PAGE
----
To elaborate a little further and attempt to put this into practical terms, I am suggesting that there are two levels of speculation about God. As human beings, we have to start looking for God through nature. If we accept that God has willed this existence, we see Him in that same existence. We analyze His actions and their result and extrapolate from that what God had in mind in creation. It requires a small step to conclude erroneously that God is in nature as His will is in it from our perspective. Our imaginative faculty which is experience based takes us to that thinking as that is our experience with our physical existence. We see the life force in all living things and we assume that God the ultimate life force of everything as another though necessary component of existence. But our intellectual understanding of God is that He is the only unique non-contingent entity and thus totally removed from the physical. He therefore cannot be that ultimate life force in the sense that we experience these things and the picture we have in our mind as a result of this speculation is only that – a picture.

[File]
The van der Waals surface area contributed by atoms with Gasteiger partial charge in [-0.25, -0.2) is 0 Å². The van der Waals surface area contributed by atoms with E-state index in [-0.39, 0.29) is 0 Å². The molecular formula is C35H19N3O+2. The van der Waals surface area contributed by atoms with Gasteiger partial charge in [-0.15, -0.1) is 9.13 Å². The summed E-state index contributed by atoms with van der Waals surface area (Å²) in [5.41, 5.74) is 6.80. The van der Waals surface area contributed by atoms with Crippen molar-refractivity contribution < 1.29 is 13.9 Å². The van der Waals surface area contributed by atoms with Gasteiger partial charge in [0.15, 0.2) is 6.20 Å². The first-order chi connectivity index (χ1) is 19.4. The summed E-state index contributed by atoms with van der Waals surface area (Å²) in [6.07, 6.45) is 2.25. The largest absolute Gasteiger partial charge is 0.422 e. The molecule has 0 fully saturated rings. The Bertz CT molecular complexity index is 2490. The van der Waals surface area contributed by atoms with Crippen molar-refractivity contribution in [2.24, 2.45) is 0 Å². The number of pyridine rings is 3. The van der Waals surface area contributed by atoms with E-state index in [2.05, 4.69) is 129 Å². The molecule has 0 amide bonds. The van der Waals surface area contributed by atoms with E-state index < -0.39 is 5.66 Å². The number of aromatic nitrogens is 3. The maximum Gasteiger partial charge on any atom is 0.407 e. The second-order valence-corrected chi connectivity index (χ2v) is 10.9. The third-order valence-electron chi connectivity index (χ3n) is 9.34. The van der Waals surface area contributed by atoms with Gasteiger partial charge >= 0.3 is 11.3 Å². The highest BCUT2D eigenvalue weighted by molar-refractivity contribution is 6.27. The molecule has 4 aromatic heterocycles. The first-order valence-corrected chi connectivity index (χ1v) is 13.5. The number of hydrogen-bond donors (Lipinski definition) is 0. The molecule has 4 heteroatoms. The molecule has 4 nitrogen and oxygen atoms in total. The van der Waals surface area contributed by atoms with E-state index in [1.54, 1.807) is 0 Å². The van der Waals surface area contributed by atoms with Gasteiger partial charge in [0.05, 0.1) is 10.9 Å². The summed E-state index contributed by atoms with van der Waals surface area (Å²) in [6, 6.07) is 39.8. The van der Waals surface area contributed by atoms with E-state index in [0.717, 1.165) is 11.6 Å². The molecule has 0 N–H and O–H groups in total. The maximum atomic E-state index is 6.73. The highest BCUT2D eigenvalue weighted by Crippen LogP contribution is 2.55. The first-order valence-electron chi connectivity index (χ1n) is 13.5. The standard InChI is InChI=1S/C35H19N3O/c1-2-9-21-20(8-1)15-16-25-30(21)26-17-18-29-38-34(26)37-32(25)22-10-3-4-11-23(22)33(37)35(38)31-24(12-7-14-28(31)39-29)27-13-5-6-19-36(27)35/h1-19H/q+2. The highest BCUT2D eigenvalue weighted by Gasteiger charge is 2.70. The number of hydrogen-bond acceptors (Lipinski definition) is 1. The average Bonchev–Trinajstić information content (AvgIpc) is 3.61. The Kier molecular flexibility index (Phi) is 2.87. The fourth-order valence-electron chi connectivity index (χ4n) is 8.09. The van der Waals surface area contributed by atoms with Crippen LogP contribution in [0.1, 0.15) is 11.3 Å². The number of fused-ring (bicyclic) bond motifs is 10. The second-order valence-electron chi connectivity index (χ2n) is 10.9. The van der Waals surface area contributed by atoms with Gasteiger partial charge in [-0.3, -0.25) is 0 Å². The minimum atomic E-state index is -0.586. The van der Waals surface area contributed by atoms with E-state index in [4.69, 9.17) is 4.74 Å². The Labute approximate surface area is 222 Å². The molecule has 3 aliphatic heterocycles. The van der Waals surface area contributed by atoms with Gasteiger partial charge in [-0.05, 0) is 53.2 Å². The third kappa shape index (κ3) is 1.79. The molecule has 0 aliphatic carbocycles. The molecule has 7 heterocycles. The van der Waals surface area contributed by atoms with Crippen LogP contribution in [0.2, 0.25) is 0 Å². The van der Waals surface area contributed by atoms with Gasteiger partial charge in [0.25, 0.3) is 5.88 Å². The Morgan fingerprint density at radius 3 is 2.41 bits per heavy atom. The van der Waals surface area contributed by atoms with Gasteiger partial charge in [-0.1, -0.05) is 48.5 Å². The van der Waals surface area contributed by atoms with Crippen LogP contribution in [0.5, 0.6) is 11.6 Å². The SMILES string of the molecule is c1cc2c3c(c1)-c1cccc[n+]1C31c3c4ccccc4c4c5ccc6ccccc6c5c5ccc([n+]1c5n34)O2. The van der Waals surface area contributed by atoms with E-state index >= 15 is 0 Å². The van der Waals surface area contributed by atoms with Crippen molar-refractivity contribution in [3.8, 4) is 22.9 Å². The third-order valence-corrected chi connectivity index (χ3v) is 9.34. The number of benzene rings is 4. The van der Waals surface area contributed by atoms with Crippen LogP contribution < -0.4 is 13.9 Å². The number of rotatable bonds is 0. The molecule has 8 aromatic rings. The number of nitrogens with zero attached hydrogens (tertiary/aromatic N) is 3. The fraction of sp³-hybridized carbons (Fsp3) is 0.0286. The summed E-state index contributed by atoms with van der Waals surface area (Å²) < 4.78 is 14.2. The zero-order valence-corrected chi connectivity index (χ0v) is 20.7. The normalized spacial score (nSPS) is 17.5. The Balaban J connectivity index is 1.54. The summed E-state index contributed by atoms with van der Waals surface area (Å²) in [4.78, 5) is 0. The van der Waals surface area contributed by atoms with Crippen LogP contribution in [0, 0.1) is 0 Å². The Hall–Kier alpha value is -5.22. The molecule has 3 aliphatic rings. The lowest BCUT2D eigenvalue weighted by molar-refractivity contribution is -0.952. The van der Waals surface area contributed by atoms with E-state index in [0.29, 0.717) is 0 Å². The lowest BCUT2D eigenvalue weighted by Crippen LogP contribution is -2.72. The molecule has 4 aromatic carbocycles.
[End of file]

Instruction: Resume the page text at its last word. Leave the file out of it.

Knowing God through nature was the level of understanding of the divine until Moshe came. He introduced the idea that we can only know what God is “not”. He is not anything that can be defined by humans. In human terms when we say that something “exists”, we are really saying that it “came” into existence from not existing. In other words, “existence” is a relative term. We therefore cannot use the term “existent” when talking about God who existed always and was never non-existent. We just use it for lack of another word to indicate that singularity - eternal existence. So when we say that God exists from eternity to eternity, we are really saying that he is NOT existent in the sense that we know existence to be. The same would apply to every attribute that we use about Him. Explaining the meaning of God telling Moshe in response to his question of how to explain to the people about God that sent him to take them out of Egypt, Rambam in MN 1:63 writes –